“We are One”, Bo Taylor explained, after an interactive dance that engaged the entire audience in a human spiral that turned in the center of the gym.
And this was the overriding theme of a presentation that both entertained and educated an enchanted audience in Birchwood, TN, on November 15th. Since its inception, 17 years ago, Cherokee history has been an integral part of the Cherokee Heritage and Sandhill Crane Festival.
In 1838, Blythe Ferry, located just outside the Hiwassee Wildlife Refuge on the banks of the Tennessee River was a major holding area for nine encampments of Cherokee and Creek Indians. It was here that over 9000 individuals, some sick and elderly, all grieving, waited for months until they could cross and begin their forced journey to Oklahoma in the historic Trail of Tears. To honor those who suffered this tragedy, the Cherokee Removal Memorial Park has been established at Blythe Ferry, adjacent to the Hiwassee State Wildlife Refuge.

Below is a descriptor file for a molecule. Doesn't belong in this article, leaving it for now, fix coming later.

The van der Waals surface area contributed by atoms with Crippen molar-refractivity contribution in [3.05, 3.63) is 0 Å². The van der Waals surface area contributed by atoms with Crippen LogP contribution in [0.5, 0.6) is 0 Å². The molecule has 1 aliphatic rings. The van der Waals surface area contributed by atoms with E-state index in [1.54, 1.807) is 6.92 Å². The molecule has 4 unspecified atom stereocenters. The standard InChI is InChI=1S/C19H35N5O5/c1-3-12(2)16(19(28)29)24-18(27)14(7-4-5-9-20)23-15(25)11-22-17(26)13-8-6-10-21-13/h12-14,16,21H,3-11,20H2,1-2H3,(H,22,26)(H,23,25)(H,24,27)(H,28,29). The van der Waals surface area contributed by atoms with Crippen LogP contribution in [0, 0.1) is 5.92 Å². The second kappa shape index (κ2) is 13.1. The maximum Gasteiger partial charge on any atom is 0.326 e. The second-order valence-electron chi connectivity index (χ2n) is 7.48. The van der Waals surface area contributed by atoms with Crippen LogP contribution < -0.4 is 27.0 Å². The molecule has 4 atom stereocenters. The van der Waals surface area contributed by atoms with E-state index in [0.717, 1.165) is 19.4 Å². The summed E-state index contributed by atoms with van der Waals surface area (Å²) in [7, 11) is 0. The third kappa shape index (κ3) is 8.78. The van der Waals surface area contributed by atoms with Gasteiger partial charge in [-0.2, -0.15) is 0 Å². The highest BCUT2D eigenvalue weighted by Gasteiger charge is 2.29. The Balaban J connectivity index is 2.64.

Dressed in his hand-made outfit incorporating the uplifting colors of a rainbow, Bo Taylor, a Cherokee Indian from Cherokee, NC, announced, "Anybody can dance. And you can't dance without laughing". To demonstrate this, he led the audience through several interactive dances. And with story-telling and demonstration, he brought together the messages of respect for others’ differences and treating yourself and your heritage with honor.
Above, he recruits Jennifer Perdew, Operations Manager of Ocoee Adventure Company, to help demonstrate absurd and thoughtless reactions people sometimes have to differences. And below, well...let's dance.
Laughter creates community and warms hearts.
For the Love of It...
...the sage sees heaven reflected in Nature as in a mirror, and he pursues this Art, not for the sake of gold or silver, but for the love of the knowledge which it reveals.